Gardeners can support the natural food chain

Clark Shilling speaking at Muskogee Garden Club 9:30 am Oct 16
Kiwanis Senior Center 119 Spaulding DR
Information Susan Asquith 918-682-3688 Free and open to the public
Among gardeners andnature-lovers, there has been a gradual migration from a just-plant-something philosophy to a plant-something-useful philosophy over the past ten years or more. It’s not that raising roses and lilies is frowned upon, it’s more that we are being urged to add a few herbs or vegetables, shrubs that make berries or put in more environmentally friendly native plant varieties.

There is a free online course available at The author Carole Sevilla-Brown defined the Five Pillars of Ecosystem Gardening: Sustainable Gardening, Water Conservation, Plant More Native Plants, Build Soil Health, and Remove Invasive Plants.

Making the change is easy to do if it is done in small steps. For example, when a tree, shrub or vine dies or becomes too large for its location, it could be replaced with something more friendly to the environment such as a variety that requires no insect spray or less irrigation than the one that was there before.

The next stage of moving toward a sustainable garden is to put in plants for wildlife. Those steps include: Planting food for wildlife, making water available, planting shelter plants and making a safe space for wildlife to raise their young.

Clark and Connie Shilling of Owasso have built a wildlife-friendly garden at their home and will be speaking at Muskogee Garden Club on Oct 16 at 9:30 am. The club meets at the Kiwanis Senior Center, 119 Spaulding Drive.

Shilling and his wife have flowers in the front yard, a lawn for recreation and a fenced off wildlife area where they started planting wildlife food ten years ago.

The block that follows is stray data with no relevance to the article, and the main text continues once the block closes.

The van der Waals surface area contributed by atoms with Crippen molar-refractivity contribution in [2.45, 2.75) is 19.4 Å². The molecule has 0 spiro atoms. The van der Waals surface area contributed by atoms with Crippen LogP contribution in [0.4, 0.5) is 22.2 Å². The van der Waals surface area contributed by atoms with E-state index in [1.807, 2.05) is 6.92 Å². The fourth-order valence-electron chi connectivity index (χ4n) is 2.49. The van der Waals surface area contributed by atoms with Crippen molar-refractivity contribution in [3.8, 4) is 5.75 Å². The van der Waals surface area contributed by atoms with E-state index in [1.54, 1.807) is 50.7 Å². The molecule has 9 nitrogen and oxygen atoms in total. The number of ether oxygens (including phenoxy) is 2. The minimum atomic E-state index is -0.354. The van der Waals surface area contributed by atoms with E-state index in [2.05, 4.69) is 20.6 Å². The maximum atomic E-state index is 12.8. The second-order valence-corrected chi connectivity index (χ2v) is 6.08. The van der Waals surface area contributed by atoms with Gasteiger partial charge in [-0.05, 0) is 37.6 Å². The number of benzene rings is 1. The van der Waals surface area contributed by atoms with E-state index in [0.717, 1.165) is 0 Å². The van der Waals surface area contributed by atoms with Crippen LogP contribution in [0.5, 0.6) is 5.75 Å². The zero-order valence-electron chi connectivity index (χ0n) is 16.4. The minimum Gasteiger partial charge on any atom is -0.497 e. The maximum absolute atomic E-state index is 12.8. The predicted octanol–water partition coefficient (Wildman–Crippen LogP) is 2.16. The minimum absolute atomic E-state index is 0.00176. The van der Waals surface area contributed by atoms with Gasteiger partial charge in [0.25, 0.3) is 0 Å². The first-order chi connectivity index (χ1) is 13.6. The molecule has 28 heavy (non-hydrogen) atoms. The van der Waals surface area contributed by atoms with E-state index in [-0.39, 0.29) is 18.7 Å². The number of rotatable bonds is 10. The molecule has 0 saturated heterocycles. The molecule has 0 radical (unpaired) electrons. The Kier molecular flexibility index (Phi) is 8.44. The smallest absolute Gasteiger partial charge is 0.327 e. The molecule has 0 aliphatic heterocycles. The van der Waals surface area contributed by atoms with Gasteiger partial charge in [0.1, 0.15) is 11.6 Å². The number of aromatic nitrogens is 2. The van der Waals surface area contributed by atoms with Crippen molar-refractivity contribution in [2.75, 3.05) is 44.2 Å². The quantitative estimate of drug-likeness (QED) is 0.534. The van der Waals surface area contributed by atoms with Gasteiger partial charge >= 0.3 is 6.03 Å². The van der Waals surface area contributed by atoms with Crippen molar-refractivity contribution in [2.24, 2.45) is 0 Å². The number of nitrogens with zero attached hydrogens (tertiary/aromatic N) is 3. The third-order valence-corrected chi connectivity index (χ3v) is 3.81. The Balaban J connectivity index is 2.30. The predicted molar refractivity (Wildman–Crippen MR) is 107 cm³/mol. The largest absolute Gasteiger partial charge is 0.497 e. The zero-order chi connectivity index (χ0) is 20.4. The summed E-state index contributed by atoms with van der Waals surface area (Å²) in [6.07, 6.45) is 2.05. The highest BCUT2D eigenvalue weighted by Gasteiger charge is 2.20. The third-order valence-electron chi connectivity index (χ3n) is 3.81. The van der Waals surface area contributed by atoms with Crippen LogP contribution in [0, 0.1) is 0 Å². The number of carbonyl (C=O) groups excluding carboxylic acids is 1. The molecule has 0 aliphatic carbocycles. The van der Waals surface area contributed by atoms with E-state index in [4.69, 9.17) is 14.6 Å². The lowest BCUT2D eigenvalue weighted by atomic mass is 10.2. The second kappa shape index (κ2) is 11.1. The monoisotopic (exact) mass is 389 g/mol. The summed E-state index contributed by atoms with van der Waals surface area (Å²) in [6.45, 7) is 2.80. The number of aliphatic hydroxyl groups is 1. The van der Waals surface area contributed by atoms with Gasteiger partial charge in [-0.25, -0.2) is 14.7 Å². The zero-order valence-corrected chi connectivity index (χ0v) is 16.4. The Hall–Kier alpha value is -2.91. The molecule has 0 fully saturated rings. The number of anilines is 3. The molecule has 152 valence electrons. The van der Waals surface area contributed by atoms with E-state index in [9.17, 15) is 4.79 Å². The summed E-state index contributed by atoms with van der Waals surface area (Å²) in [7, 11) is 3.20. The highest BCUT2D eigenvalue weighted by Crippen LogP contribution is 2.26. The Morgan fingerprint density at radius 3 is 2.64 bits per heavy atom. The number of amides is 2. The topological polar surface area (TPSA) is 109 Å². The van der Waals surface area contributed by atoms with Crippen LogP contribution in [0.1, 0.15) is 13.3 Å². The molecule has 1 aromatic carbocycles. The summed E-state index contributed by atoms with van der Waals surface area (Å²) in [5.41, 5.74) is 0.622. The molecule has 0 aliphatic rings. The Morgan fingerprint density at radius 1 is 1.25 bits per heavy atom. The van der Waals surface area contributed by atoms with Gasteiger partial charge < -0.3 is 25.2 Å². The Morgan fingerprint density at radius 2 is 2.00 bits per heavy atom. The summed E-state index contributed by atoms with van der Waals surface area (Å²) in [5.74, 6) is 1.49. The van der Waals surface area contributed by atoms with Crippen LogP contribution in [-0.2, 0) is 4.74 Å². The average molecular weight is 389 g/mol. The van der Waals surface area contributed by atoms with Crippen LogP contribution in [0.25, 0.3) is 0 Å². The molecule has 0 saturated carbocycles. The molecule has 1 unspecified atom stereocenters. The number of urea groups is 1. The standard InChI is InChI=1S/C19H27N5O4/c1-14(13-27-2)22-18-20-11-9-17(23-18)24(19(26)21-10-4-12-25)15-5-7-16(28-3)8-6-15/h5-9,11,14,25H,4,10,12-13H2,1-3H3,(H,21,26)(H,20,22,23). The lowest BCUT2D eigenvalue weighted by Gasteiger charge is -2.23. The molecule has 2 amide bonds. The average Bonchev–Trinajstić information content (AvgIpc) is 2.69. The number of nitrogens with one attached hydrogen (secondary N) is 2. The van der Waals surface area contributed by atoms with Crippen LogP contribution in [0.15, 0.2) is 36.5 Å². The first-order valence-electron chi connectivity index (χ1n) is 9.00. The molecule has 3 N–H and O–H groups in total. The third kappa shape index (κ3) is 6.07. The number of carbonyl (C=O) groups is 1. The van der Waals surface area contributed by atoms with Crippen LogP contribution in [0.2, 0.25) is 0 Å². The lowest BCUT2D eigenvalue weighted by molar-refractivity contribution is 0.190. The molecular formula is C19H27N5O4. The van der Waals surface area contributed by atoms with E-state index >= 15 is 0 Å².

Clark said his talk will be about the imperative of including native plants in our gardens and about what we as gardeners can do to help support native wildlife. 

Among the fruits that produce quickly for wildlife food, Shilling says that plums are a good choice. 

In particular, sand plums grow into thickets that make fruit in just a few years. And, they are self-fertile so gardeners can just buy any plants available.

Native Sand plums, Prunus angustifolia, known as Chickasaw plum, Cherokee plum and Sandhill plum, are available from Mail Order Natives, or 850-973-0585. They can also be grown from seed or from cuttings taken in the wild but it will take a couple of years longer to have mature plants. OSU Fact Sheet HLA6258 explains everything you need to know about Oklahoma native plums at

Sand plums need at least 6-hours of sun. At maturity they can reach 15 feet tall and wide. They have scaly, black bark with red branches. The flowers arrive between Feb and May, followed by the red plums that look like large cherries.

The Shillings also grow Muscadine grapes that they use for making beverages as well as sharing with wildlife.  He recommends Ison’s Nursery and Vineyards ( (800) 733-0324). The Ison’s Black Muscadine is self-fertile and one plant is enough for eating, even when the birds take some.

Other fruit that can be valuable to wildlife includes Elderberries  and blackberries.

Flowers can also play a part in sustainable gardening. Wine Cup, Callirhoe involucrate is fairly easy to grow in full sun. They form a deep taproot so they are very drought tolerant. The flowers are magenta-red.

Native to TX, OK and KS, Wine Cup, or Purple Poppy Mallow, is a trailing perennial with magenta, cup-shaped flowers. Seeds are available from Easy Wildflowers and container-grown plants are available from MO Wildflowers (

Come to garden club on Oct. 16 to get advice for growing a wildlife-friendly garden. The presentation will include information on native plants that add color and beauty to a garden but also serve as key links in a natural food chain.


Molly, Thanks so much for the shout-out for Ecosystem Gardening! Gardeners can make such a difference by creating welcoming habitat for wildlife in their gardens with native plants.

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